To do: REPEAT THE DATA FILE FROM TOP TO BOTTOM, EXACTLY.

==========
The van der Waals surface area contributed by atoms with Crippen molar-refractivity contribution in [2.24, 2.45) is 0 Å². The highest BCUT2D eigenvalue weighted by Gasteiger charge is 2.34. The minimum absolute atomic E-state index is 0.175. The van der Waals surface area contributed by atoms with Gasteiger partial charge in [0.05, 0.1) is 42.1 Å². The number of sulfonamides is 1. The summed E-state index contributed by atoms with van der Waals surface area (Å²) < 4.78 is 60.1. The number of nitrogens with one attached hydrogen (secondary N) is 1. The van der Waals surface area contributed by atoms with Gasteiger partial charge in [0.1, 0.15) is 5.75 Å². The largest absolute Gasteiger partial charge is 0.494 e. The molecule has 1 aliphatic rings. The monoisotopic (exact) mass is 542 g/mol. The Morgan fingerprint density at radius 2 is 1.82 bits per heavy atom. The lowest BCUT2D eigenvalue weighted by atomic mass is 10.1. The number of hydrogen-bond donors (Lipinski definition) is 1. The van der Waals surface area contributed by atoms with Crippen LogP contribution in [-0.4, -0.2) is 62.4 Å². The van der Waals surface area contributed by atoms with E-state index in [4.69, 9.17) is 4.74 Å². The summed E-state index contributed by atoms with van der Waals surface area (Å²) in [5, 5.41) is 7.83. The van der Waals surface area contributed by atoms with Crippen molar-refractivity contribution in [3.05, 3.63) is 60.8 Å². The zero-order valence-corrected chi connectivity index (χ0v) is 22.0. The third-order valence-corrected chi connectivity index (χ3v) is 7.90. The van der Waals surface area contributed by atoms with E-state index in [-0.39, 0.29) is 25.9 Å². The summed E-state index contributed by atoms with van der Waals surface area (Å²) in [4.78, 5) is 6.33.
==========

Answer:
The van der Waals surface area contributed by atoms with Crippen molar-refractivity contribution in [2.24, 2.45) is 0 Å². The highest BCUT2D eigenvalue weighted by Gasteiger charge is 2.34. The minimum absolute atomic E-state index is 0.175. The van der Waals surface area contributed by atoms with Gasteiger partial charge in [0.05, 0.1) is 42.1 Å². The number of sulfonamides is 1. The summed E-state index contributed by atoms with van der Waals surface area (Å²) < 4.78 is 60.1. The number of nitrogens with one attached hydrogen (secondary N) is 1. The van der Waals surface area contributed by atoms with Gasteiger partial charge in [0.1, 0.15) is 5.75 Å². The largest absolute Gasteiger partial charge is 0.494 e. The molecule has 1 aliphatic rings. The monoisotopic (exact) mass is 542 g/mol. The Morgan fingerprint density at radius 2 is 1.82 bits per heavy atom. The lowest BCUT2D eigenvalue weighted by atomic mass is 10.1. The number of hydrogen-bond donors (Lipinski definition) is 1. The van der Waals surface area contributed by atoms with Crippen LogP contribution in [-0.4, -0.2) is 62.4 Å². The van der Waals surface area contributed by atoms with E-state index in [4.69, 9.17) is 4.74 Å². The summed E-state index contributed by atoms with van der Waals surface area (Å²) in [5, 5.41) is 7.83. The van der Waals surface area contributed by atoms with Crippen molar-refractivity contribution in [3.05, 3.63) is 60.8 Å². The zero-order valence-corrected chi connectivity index (χ0v) is 22.0. The third-order valence-corrected chi connectivity index (χ3v) is 7.90. The van der Waals surface area contributed by atoms with E-state index in [-0.39, 0.29) is 25.9 Å². The summed E-state index contributed by atoms with van der Waals surface area (Å²) in [4.78, 5) is 6.33.